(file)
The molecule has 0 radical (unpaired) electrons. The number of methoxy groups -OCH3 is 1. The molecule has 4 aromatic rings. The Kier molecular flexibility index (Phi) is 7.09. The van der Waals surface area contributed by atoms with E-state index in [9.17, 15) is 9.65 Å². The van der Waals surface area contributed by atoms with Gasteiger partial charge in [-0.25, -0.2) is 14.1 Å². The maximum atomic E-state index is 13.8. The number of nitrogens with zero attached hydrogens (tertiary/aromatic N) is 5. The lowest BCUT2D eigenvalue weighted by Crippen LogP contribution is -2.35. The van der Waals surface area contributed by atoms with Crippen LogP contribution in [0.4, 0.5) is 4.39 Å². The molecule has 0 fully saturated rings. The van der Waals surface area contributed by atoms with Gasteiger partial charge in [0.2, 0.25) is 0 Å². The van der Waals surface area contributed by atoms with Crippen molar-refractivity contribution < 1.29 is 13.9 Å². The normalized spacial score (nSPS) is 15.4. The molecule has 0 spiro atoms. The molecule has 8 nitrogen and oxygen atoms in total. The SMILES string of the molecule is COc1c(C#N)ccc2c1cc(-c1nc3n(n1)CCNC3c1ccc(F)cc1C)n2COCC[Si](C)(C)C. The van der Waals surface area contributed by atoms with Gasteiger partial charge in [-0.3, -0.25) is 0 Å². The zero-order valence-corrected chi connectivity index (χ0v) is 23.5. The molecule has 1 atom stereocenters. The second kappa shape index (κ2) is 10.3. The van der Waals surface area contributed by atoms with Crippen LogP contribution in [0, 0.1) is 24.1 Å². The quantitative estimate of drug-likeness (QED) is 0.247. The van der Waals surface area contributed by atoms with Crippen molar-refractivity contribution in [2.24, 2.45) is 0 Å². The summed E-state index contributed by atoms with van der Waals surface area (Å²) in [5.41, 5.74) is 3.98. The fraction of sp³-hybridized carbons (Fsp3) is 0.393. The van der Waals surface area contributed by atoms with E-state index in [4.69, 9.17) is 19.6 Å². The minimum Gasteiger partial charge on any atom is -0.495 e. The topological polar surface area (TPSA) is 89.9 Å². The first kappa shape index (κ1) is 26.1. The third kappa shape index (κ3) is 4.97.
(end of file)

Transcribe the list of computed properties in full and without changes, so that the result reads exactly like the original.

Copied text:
The molecule has 0 radical (unpaired) electrons. The number of methoxy groups -OCH3 is 1. The molecule has 4 aromatic rings. The Kier molecular flexibility index (Phi) is 7.09. The van der Waals surface area contributed by atoms with E-state index in [9.17, 15) is 9.65 Å². The van der Waals surface area contributed by atoms with Gasteiger partial charge in [-0.25, -0.2) is 14.1 Å². The maximum atomic E-state index is 13.8. The number of nitrogens with zero attached hydrogens (tertiary/aromatic N) is 5. The lowest BCUT2D eigenvalue weighted by Crippen LogP contribution is -2.35. The van der Waals surface area contributed by atoms with Crippen LogP contribution in [0.4, 0.5) is 4.39 Å². The molecule has 0 fully saturated rings. The van der Waals surface area contributed by atoms with Gasteiger partial charge in [0.2, 0.25) is 0 Å². The van der Waals surface area contributed by atoms with Crippen molar-refractivity contribution < 1.29 is 13.9 Å². The normalized spacial score (nSPS) is 15.4. The molecule has 0 spiro atoms. The molecule has 8 nitrogen and oxygen atoms in total. The SMILES string of the molecule is COc1c(C#N)ccc2c1cc(-c1nc3n(n1)CCNC3c1ccc(F)cc1C)n2COCC[Si](C)(C)C. The van der Waals surface area contributed by atoms with Gasteiger partial charge in [-0.3, -0.25) is 0 Å². The zero-order valence-corrected chi connectivity index (χ0v) is 23.5. The molecule has 1 atom stereocenters. The second kappa shape index (κ2) is 10.3. The van der Waals surface area contributed by atoms with Crippen LogP contribution in [0, 0.1) is 24.1 Å². The quantitative estimate of drug-likeness (QED) is 0.247. The van der Waals surface area contributed by atoms with Crippen molar-refractivity contribution in [2.24, 2.45) is 0 Å². The summed E-state index contributed by atoms with van der Waals surface area (Å²) in [5.41, 5.74) is 3.98. The fraction of sp³-hybridized carbons (Fsp3) is 0.393. The van der Waals surface area contributed by atoms with E-state index in [4.69, 9.17) is 19.6 Å². The minimum Gasteiger partial charge on any atom is -0.495 e. The topological polar surface area (TPSA) is 89.9 Å². The first kappa shape index (κ1) is 26.1. The third kappa shape index (κ3) is 4.97.